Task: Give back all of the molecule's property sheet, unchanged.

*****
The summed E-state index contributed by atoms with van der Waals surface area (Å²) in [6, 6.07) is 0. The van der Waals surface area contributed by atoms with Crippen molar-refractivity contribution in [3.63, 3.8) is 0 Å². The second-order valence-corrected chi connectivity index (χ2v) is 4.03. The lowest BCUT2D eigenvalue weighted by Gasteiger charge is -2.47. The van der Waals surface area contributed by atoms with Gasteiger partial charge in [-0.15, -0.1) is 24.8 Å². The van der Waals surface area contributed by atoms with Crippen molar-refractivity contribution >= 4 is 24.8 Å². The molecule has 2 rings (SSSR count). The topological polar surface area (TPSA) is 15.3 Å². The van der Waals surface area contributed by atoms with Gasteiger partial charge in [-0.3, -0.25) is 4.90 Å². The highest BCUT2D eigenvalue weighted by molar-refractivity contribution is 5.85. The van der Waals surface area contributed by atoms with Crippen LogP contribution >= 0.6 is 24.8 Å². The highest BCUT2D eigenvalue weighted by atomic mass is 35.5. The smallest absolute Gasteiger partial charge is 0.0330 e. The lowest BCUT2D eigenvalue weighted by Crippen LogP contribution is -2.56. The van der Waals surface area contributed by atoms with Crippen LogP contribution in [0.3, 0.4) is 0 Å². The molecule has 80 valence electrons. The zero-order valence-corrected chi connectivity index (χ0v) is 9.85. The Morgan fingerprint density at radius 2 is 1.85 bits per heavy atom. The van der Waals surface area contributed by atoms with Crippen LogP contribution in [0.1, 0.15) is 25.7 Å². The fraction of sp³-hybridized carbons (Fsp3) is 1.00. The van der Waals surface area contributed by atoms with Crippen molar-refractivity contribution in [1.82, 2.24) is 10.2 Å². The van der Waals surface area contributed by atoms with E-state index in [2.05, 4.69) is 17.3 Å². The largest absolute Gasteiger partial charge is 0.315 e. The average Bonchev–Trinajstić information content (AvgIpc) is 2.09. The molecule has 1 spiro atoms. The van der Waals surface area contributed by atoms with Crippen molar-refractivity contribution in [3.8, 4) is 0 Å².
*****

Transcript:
The summed E-state index contributed by atoms with van der Waals surface area (Å²) in [6, 6.07) is 0. The van der Waals surface area contributed by atoms with Crippen molar-refractivity contribution in [3.63, 3.8) is 0 Å². The second-order valence-corrected chi connectivity index (χ2v) is 4.03. The lowest BCUT2D eigenvalue weighted by Gasteiger charge is -2.47. The van der Waals surface area contributed by atoms with Gasteiger partial charge in [-0.15, -0.1) is 24.8 Å². The van der Waals surface area contributed by atoms with Crippen molar-refractivity contribution >= 4 is 24.8 Å². The molecule has 2 rings (SSSR count). The topological polar surface area (TPSA) is 15.3 Å². The van der Waals surface area contributed by atoms with Gasteiger partial charge in [-0.3, -0.25) is 4.90 Å². The highest BCUT2D eigenvalue weighted by molar-refractivity contribution is 5.85. The van der Waals surface area contributed by atoms with Crippen LogP contribution >= 0.6 is 24.8 Å². The highest BCUT2D eigenvalue weighted by atomic mass is 35.5. The smallest absolute Gasteiger partial charge is 0.0330 e. The lowest BCUT2D eigenvalue weighted by Crippen LogP contribution is -2.56. The van der Waals surface area contributed by atoms with Crippen LogP contribution in [0.3, 0.4) is 0 Å². The molecule has 80 valence electrons. The zero-order valence-corrected chi connectivity index (χ0v) is 9.85. The Morgan fingerprint density at radius 2 is 1.85 bits per heavy atom. The van der Waals surface area contributed by atoms with Crippen LogP contribution in [0.1, 0.15) is 25.7 Å². The fraction of sp³-hybridized carbons (Fsp3) is 1.00. The van der Waals surface area contributed by atoms with Crippen molar-refractivity contribution in [1.82, 2.24) is 10.2 Å². The van der Waals surface area contributed by atoms with E-state index in [2.05, 4.69) is 17.3 Å². The largest absolute Gasteiger partial charge is 0.315 e. The average Bonchev–Trinajstić information content (AvgIpc) is 2.09. The molecule has 1 spiro atoms. The van der Waals surface area contributed by atoms with Crippen molar-refractivity contribution in [3.8, 4) is 0 Å².